We should honour our parents as those responsible for our existence.  We should honour our parents for the care that they gave to us when we were unable to care for ourselves.  We should honour our parents for the good example that they provide for us.  Sadly, we live in a generation, and culture in which not everyone would recognise such reasons for honouring their parents.  There are, in my opinion, far too many who do not have any relationship with one/both of their biological parents.  It is quite tragic when that is the case because the child is an orphan.  It is even worse when the child has been, effectively abandoned by the parents.  Many parents, in our 'advanced', 'civilised', 'developed', western culture do not care adequately for even the youngest of children.  Indeed, there are millions of mothers who, every year, are responsible - with the willing assistance of others - for the deaths of their children by murder in the womb (aka abortion!).   One doesn't have to read too many news reports to discover that there are many parents whose only example to their children is negative. I wonder if this is why we are experiencing an unprecedented breakdown in, not only family life, but also society as a whole? 

So, how do we honour our parents?  May I suggest that we do so by showing them love, and care; by providing for them in their old age; by recognising their continuing contribution to society in general.  When I was sharing these commandments with secondary school pupils in their early teenage years, I would suggest that it might involve such simple act as keeping one's bedroom tidy; offering to wash up after a meal; volunteering to take the dog for a walk.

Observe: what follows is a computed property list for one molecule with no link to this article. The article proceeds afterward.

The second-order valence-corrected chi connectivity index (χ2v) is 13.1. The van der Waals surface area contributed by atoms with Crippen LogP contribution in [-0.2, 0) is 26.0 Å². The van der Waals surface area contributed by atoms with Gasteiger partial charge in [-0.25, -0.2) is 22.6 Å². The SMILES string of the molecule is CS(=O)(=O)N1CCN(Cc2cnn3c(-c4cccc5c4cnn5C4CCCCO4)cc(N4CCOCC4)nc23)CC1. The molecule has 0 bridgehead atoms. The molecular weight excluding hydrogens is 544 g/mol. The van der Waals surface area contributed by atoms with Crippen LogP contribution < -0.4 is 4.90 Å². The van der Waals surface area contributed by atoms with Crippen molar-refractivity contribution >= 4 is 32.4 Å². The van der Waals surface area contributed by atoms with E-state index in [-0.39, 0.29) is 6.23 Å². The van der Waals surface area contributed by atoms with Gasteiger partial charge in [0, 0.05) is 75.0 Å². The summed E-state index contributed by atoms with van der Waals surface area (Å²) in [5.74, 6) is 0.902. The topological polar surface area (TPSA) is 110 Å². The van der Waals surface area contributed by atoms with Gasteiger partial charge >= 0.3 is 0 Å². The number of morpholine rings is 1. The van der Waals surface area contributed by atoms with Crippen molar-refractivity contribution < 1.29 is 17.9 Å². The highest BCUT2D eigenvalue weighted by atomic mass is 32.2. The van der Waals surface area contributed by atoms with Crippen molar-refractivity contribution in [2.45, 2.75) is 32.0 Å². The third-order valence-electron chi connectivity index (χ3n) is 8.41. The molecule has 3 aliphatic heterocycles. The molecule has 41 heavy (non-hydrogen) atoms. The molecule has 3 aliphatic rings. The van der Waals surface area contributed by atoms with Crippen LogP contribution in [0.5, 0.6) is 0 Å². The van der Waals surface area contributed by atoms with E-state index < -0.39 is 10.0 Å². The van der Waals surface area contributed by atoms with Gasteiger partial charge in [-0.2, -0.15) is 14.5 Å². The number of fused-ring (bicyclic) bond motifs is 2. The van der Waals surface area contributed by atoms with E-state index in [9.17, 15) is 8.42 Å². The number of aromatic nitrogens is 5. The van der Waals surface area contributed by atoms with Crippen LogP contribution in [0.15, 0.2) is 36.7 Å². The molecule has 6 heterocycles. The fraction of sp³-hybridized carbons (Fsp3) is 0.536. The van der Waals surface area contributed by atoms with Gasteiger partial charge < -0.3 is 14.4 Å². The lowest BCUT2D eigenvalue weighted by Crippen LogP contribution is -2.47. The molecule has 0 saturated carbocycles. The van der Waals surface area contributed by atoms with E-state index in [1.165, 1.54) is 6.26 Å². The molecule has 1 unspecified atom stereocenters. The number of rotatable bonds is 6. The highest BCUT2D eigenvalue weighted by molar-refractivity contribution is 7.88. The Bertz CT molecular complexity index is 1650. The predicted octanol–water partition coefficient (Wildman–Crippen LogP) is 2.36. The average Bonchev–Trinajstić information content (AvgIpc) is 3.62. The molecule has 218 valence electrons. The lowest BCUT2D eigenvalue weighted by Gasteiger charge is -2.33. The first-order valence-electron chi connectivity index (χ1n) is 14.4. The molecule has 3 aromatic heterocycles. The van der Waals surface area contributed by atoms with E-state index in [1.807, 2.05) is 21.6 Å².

Of course, there are parents who are extremely difficult.  However, honouring even such should be our default position.  We may then claim the promise that "our days may be long".  For the children of Israel, this would have been understood in straightforward physical terms, and would have been applied to the land of Israel.  Today, I believe, we may rightly spiritualise the promise.  The honouring of parents is a Christian duty (Eph.6:1; cf I Tim.5:3-4, 8), and those who do so may anticipate, not simply length of days in this world, but the eternal day in the next!  It isn't the whole of the Christian life - but it is an important component part.  Jesus, Himself, affirmed the commandment.  "And He said to [the Pharisees and the scribes], 'You have a fine way of rejecting the commandment of God, in order to keep your tradition!  For Moses said, 'Honour your father and your mother'; and, 'He who speaks evil of father or mother, let him surely die'; but you say, 'If a man tells his father or his mother, 'What you would have gained from me is Corban' (that is, given to God) - then you no longer permit him to do anything for his father or mother, thus making void the word of God through your tradition which you hand on'." (Mark 7:9-13).

It is also worth remembering that the way in which we treat our own parents, and older folk whom we know, may well be the way in which, if we are spared to old age, we will be treated.  We really do "reap what we sow"!